Thomas v. The University of Tennessee Health Science Center, et al
ORDER ADOPTING 12 REPORT AND RECOMMENDATIONS; DENYING 8 Motion to Change Judge; DENYING 9 Motion to Opt-Out of Alternative Dispute Resolution (ADR); DENYING 11 Motion to Disqualify Judge; and DISMISSING the Complaint. Signed by Judge Samuel H. Mays, Jr on 06/14/2017. (Mays, Samuel)
IN THE UNITED STATES DISTRICT COURT
FOR THE WESTERN DISTRICT OF TENNESSEE
THE UNIVERSITY OF TENNESSEE
HEALTH SCIENCE CENTER, et al.,
Recommendation, dated May 10, 2017 (the “Report”).
Carrolet Thomas’s April 24, 2017 “Motion to Change Judge” (ECF
No. 8) and her May 10, 2017 “Motion to Disqualify Judge” (ECF
No. 11) (collectively, the “Recusal Motions”).
sponte pursuant to 28 U.S.C. § 1915(e)(2)(B).
The Report also
On May 23, 2017,
Thomas filed her “Objection to Report and Recommendations” (the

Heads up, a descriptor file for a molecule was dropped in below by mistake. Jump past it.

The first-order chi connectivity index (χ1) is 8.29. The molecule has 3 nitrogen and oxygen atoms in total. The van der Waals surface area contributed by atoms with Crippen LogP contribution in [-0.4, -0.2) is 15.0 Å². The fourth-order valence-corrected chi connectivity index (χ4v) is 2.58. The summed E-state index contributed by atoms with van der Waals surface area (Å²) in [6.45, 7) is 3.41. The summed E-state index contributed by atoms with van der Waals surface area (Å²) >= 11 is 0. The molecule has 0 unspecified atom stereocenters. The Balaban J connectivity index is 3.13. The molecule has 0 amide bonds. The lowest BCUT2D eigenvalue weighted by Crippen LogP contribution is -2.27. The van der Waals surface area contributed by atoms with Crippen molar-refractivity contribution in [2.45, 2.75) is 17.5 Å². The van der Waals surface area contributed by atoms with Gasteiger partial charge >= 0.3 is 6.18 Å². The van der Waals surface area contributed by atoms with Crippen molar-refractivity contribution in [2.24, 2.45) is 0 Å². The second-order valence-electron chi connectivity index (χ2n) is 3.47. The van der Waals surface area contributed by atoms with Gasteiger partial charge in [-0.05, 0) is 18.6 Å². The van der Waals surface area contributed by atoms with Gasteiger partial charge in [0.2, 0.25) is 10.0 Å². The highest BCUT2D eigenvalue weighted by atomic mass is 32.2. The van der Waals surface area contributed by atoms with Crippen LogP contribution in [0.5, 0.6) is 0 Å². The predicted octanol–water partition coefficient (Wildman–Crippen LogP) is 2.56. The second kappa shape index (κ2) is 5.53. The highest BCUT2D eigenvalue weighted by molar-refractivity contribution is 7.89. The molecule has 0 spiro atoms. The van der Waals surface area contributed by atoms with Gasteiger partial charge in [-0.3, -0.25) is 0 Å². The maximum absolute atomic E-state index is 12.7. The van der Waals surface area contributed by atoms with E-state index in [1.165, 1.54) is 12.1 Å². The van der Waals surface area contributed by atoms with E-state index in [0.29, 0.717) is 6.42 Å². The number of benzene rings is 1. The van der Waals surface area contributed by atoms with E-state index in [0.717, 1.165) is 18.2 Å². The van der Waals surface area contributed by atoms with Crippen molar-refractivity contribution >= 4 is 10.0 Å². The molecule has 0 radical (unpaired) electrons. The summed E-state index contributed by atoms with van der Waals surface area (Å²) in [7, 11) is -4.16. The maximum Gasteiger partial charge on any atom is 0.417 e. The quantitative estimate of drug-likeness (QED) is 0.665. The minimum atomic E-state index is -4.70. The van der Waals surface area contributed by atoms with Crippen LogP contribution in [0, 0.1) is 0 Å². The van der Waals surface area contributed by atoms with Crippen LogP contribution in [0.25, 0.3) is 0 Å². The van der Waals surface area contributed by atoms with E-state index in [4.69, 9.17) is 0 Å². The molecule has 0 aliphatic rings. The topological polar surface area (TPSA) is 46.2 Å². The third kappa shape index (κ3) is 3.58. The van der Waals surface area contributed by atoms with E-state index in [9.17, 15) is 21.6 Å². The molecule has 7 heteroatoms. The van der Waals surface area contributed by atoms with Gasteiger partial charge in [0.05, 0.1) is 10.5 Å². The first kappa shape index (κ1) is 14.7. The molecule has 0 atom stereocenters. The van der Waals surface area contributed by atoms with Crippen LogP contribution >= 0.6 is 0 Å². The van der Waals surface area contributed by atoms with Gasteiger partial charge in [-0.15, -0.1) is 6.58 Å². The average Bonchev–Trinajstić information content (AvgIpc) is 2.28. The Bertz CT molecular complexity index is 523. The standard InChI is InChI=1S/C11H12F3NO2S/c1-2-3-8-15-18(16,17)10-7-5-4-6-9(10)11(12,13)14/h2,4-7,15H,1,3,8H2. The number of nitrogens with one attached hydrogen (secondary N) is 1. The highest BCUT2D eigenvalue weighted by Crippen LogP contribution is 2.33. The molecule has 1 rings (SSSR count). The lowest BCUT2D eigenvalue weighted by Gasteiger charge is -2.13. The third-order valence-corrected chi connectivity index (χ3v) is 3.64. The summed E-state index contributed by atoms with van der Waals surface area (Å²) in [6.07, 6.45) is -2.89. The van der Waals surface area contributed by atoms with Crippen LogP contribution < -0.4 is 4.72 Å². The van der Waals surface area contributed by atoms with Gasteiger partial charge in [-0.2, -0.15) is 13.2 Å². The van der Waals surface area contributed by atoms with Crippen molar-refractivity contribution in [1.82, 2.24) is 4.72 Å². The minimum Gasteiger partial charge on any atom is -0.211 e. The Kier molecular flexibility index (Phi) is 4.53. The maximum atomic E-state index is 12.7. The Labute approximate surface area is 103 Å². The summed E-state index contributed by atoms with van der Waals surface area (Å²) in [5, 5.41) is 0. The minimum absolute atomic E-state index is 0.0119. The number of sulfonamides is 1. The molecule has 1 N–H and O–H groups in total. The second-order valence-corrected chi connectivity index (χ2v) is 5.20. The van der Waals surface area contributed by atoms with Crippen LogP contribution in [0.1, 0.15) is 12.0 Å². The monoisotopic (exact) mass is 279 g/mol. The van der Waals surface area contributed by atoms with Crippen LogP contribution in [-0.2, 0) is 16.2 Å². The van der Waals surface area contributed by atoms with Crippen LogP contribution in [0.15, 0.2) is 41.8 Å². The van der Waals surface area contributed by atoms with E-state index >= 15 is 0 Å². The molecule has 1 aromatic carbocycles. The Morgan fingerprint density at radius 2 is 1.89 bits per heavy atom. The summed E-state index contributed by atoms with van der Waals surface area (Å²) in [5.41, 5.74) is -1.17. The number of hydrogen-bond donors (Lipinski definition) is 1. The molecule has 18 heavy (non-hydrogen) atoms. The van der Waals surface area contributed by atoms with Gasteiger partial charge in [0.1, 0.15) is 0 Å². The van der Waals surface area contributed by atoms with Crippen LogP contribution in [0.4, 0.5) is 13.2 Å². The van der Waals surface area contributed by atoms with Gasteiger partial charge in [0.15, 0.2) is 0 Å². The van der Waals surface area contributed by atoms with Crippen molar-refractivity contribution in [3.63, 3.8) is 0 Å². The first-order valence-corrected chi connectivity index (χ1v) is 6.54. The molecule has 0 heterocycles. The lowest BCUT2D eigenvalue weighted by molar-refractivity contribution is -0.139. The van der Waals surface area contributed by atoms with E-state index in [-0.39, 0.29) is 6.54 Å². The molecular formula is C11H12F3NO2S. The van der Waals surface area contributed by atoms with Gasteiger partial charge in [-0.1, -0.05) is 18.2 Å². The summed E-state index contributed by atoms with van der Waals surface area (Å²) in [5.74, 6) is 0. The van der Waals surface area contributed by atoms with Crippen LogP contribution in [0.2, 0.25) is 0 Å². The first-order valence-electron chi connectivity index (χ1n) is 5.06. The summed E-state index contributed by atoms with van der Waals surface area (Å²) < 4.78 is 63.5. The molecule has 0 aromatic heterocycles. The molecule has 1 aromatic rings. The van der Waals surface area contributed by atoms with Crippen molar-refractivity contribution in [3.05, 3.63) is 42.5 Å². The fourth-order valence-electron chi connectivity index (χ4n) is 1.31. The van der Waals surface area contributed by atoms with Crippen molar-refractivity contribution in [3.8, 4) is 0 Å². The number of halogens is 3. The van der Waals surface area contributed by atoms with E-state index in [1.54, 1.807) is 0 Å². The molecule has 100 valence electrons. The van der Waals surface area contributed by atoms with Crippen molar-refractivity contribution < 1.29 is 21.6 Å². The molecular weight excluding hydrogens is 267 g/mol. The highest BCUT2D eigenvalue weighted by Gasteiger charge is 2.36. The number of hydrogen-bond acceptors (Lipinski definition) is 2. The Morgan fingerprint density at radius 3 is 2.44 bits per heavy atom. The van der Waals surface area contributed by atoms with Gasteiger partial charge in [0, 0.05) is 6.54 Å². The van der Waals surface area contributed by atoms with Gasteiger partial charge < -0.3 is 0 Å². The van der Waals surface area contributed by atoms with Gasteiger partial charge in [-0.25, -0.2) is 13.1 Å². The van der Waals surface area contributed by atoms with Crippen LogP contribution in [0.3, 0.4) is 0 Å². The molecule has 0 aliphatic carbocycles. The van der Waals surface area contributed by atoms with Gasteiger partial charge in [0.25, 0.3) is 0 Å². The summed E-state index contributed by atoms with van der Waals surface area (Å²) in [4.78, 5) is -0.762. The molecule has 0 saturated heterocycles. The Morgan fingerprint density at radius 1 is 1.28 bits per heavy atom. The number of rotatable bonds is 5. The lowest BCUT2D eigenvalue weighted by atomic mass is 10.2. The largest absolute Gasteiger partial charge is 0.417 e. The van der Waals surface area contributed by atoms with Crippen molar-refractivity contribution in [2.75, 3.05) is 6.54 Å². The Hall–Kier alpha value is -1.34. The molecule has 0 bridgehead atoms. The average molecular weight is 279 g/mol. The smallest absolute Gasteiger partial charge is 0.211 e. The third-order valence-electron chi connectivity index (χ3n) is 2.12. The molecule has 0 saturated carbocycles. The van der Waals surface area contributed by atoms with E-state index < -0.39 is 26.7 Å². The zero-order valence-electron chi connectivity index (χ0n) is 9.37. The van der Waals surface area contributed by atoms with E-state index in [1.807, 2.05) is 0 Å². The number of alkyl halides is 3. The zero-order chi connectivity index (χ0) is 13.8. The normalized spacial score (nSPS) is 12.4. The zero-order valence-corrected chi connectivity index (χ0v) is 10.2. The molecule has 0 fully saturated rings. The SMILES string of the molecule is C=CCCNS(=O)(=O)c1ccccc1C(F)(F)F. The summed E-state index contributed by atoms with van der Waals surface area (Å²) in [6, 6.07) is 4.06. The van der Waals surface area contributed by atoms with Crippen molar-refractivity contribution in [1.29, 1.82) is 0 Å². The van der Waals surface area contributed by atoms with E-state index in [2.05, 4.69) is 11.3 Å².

(ECF No. 13.)
Also pending before the Court,
which the Report does not address, is Thomas’s April 28, 2017
“Motion to Opt-Out of Alternative Dispute Resolution (ADR)” (the
“ADR Opt-Out Motion”).
(ECF No. 9.)
Recusal Motions are DENIED, the complaint is DISMISSED, and the
ADR Opt-Out Motion is DENIED as moot.
On April 17, 2017, Thomas filed a pro se complaint against
The University of Tennessee Health Science Center and 23 other
(ECF No. 1; see ECF No. 12 at 1 n.1 (identifying
The complaint’s Statement of Claim recites the
following factual allegations:
Accountability Act of 1996) [r]ights were violated by
many people, in many places, many times.
complaints with the Office for Civil Rights in
Washington[,] D.C. but was not given due process.
also had Congressman Steve Cohen’s office contact the
Office for Civil Rights on my behalf and did not
receive any response.
Defendants list is attached.
(ECF No. 1 at 2.)
The complaint seeks “personal justice with
“under personal illegal surveillance, without cause, for three
(Id. at 3.)
Thomas subsequently filed the Recusal
Motions and the ADR Opt-Out Motion.1
In the ADR Opt-Out Motion, Thomas asks to be excused from